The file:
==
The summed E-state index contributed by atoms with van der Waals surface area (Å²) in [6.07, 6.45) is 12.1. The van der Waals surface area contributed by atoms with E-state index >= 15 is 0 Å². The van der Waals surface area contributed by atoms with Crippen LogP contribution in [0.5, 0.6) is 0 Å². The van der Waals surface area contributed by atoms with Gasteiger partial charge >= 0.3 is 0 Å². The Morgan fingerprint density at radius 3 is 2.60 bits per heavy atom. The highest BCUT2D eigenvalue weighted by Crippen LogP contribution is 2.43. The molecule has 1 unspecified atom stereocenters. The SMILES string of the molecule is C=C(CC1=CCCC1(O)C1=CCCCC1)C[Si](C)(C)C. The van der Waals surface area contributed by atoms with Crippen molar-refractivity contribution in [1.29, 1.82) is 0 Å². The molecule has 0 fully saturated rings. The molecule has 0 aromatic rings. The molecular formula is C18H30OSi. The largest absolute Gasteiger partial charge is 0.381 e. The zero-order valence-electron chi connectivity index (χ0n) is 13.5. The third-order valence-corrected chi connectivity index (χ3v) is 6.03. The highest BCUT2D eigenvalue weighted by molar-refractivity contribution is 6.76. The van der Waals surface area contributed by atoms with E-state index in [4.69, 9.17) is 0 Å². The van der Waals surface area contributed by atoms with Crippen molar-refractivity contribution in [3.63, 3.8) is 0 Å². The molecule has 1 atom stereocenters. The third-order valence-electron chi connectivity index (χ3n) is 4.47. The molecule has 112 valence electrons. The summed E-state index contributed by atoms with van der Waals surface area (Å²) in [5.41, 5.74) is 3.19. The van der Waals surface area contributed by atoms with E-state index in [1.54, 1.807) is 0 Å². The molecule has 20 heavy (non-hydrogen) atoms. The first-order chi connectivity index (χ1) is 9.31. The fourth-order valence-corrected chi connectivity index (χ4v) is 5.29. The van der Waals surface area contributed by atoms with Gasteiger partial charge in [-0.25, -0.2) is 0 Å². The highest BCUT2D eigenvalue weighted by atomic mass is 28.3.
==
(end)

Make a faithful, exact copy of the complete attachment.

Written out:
The summed E-state index contributed by atoms with van der Waals surface area (Å²) in [6.07, 6.45) is 12.1. The van der Waals surface area contributed by atoms with E-state index >= 15 is 0 Å². The van der Waals surface area contributed by atoms with Crippen LogP contribution in [0.5, 0.6) is 0 Å². The van der Waals surface area contributed by atoms with Gasteiger partial charge >= 0.3 is 0 Å². The Morgan fingerprint density at radius 3 is 2.60 bits per heavy atom. The highest BCUT2D eigenvalue weighted by Crippen LogP contribution is 2.43. The molecule has 1 unspecified atom stereocenters. The SMILES string of the molecule is C=C(CC1=CCCC1(O)C1=CCCCC1)C[Si](C)(C)C. The van der Waals surface area contributed by atoms with Crippen molar-refractivity contribution in [1.29, 1.82) is 0 Å². The molecule has 0 fully saturated rings. The molecule has 0 aromatic rings. The molecular formula is C18H30OSi. The largest absolute Gasteiger partial charge is 0.381 e. The zero-order valence-electron chi connectivity index (χ0n) is 13.5. The third-order valence-corrected chi connectivity index (χ3v) is 6.03. The highest BCUT2D eigenvalue weighted by molar-refractivity contribution is 6.76. The van der Waals surface area contributed by atoms with E-state index in [4.69, 9.17) is 0 Å². The van der Waals surface area contributed by atoms with Crippen molar-refractivity contribution in [3.63, 3.8) is 0 Å². The molecule has 1 atom stereocenters. The third-order valence-electron chi connectivity index (χ3n) is 4.47. The molecule has 112 valence electrons. The summed E-state index contributed by atoms with van der Waals surface area (Å²) in [5.41, 5.74) is 3.19. The van der Waals surface area contributed by atoms with E-state index in [1.54, 1.807) is 0 Å². The molecule has 20 heavy (non-hydrogen) atoms. The first-order chi connectivity index (χ1) is 9.31. The fourth-order valence-corrected chi connectivity index (χ4v) is 5.29. The van der Waals surface area contributed by atoms with Gasteiger partial charge in [-0.25, -0.2) is 0 Å². The highest BCUT2D eigenvalue weighted by atomic mass is 28.3.